The intent and the outcome often differ, especially when it comes to legislation aimed at correcting perceived injustices. Today’s example comes via the Chief Executive of the Women in Super group in Australia. According to Investment Magazine, Sandra Buckley believes increasing the Superannuation Guarantee minimum contribution rate, possibly to 19% of earnings, is essential for women to catch up on their super after time out of the workforce for raising families.
Would that be in the interests of women? The short answer is no. It would disadvantage the very group that Sandra wants to help.
To understand why, Sandra should ask herself where would the extra money come from to make those higher contributions? It does not come from the taxpayer, nor from the employer. It comes from the individual herself. It is a forced wage deferral. There is nothing stopping women, or anyone for that matter, from voluntarily increasing their contributions now. They can do so and defer their income, the result of which would be a larger retirement savings pot. If they can do so now but don’t, that must mean they value take-home pay more highly than an increased superannuation contribution. There are plenty of reasons why that could be the case.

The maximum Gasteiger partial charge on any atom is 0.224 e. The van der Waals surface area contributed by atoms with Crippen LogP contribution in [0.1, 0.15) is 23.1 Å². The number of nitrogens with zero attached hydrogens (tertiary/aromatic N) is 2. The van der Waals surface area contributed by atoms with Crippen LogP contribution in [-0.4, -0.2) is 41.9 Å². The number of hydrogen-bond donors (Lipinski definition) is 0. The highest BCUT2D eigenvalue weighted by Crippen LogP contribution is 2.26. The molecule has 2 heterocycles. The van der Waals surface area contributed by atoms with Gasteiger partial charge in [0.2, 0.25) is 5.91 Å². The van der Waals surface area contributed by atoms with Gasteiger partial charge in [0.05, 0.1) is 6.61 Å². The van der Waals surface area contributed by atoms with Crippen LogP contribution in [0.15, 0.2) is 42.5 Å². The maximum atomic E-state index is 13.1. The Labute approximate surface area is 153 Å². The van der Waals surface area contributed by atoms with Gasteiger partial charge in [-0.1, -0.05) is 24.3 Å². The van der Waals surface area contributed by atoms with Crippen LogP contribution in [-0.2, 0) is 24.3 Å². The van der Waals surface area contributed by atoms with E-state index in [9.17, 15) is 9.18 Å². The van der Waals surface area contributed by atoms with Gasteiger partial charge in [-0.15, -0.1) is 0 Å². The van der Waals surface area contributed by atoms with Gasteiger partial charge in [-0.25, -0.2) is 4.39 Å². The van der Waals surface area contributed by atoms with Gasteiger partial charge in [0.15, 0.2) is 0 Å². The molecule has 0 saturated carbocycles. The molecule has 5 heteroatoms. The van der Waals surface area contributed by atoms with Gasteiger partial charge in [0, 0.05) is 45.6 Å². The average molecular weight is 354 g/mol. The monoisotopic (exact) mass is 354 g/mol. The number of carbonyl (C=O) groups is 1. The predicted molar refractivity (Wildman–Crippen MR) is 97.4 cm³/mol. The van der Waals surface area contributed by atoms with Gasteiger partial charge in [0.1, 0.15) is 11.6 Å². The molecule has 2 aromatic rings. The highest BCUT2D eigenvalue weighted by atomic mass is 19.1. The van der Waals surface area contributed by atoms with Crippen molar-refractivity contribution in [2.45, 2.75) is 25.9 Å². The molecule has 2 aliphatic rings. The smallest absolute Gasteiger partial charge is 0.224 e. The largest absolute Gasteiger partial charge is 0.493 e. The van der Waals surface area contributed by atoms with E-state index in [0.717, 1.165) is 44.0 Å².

Why does the Women in Super CEO argue that such choice should be removed from women?
Helping Australians build adequate retirement savings is an important objective for policy makers, advocates and practitioners. Attempting to do so by calling for higher compulsory contributions is a lazy option, devoid of imagination and ultimately counterproductive.